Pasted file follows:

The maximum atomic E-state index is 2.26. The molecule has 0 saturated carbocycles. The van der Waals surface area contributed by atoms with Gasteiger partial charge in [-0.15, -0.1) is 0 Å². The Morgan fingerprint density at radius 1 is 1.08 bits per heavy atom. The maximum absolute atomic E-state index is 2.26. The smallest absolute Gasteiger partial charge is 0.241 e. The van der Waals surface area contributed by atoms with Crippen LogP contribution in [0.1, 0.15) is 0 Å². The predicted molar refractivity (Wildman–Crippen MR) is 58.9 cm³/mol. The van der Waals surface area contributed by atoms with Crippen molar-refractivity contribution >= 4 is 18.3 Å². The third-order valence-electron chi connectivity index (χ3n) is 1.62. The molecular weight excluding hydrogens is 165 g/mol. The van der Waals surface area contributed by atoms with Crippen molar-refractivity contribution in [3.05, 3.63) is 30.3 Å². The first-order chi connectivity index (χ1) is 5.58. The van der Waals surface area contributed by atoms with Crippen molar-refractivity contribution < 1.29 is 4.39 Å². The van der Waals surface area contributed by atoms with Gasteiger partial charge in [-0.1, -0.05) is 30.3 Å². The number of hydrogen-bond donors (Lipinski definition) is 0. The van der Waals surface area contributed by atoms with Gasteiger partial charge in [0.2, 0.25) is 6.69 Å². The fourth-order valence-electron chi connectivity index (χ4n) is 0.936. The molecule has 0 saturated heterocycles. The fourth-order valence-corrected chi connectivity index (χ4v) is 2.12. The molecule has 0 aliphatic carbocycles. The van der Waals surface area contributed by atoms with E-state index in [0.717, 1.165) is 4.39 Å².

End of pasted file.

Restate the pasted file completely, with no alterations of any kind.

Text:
The maximum atomic E-state index is 2.26. The molecule has 0 saturated carbocycles. The van der Waals surface area contributed by atoms with Gasteiger partial charge in [-0.15, -0.1) is 0 Å². The Morgan fingerprint density at radius 1 is 1.08 bits per heavy atom. The maximum absolute atomic E-state index is 2.26. The smallest absolute Gasteiger partial charge is 0.241 e. The van der Waals surface area contributed by atoms with Crippen LogP contribution in [0.1, 0.15) is 0 Å². The predicted molar refractivity (Wildman–Crippen MR) is 58.9 cm³/mol. The van der Waals surface area contributed by atoms with Crippen molar-refractivity contribution >= 4 is 18.3 Å². The third-order valence-electron chi connectivity index (χ3n) is 1.62. The molecular weight excluding hydrogens is 165 g/mol. The van der Waals surface area contributed by atoms with Crippen molar-refractivity contribution in [3.05, 3.63) is 30.3 Å². The first-order chi connectivity index (χ1) is 5.58. The van der Waals surface area contributed by atoms with Crippen molar-refractivity contribution < 1.29 is 4.39 Å². The van der Waals surface area contributed by atoms with Gasteiger partial charge in [-0.1, -0.05) is 30.3 Å². The number of hydrogen-bond donors (Lipinski definition) is 0. The van der Waals surface area contributed by atoms with Gasteiger partial charge in [0.2, 0.25) is 6.69 Å². The fourth-order valence-electron chi connectivity index (χ4n) is 0.936. The molecule has 0 saturated heterocycles. The fourth-order valence-corrected chi connectivity index (χ4v) is 2.12. The molecule has 0 aliphatic carbocycles. The van der Waals surface area contributed by atoms with E-state index in [0.717, 1.165) is 4.39 Å².